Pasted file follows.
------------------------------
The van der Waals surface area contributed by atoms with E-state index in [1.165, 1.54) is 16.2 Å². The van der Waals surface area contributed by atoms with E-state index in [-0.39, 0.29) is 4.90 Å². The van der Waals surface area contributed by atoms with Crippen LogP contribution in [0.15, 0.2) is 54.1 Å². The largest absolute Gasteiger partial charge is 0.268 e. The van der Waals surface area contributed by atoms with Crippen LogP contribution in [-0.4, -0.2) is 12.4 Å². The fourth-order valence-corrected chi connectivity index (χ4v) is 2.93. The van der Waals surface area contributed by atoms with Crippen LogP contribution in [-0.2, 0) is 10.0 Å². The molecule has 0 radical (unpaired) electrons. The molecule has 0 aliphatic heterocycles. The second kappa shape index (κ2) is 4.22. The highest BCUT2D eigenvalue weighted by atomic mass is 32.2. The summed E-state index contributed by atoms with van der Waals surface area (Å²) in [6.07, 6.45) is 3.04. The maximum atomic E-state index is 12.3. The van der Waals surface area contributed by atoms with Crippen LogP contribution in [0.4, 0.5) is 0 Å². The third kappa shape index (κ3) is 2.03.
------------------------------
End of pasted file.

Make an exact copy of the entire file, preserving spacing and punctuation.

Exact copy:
The van der Waals surface area contributed by atoms with E-state index in [1.165, 1.54) is 16.2 Å². The van der Waals surface area contributed by atoms with E-state index in [-0.39, 0.29) is 4.90 Å². The van der Waals surface area contributed by atoms with Crippen LogP contribution in [0.15, 0.2) is 54.1 Å². The largest absolute Gasteiger partial charge is 0.268 e. The van der Waals surface area contributed by atoms with Crippen LogP contribution in [-0.4, -0.2) is 12.4 Å². The fourth-order valence-corrected chi connectivity index (χ4v) is 2.93. The van der Waals surface area contributed by atoms with Crippen LogP contribution in [-0.2, 0) is 10.0 Å². The molecule has 0 radical (unpaired) electrons. The molecule has 0 aliphatic heterocycles. The second kappa shape index (κ2) is 4.22. The highest BCUT2D eigenvalue weighted by atomic mass is 32.2. The summed E-state index contributed by atoms with van der Waals surface area (Å²) in [6.07, 6.45) is 3.04. The maximum atomic E-state index is 12.3. The van der Waals surface area contributed by atoms with Crippen LogP contribution in [0.4, 0.5) is 0 Å². The third kappa shape index (κ3) is 2.03.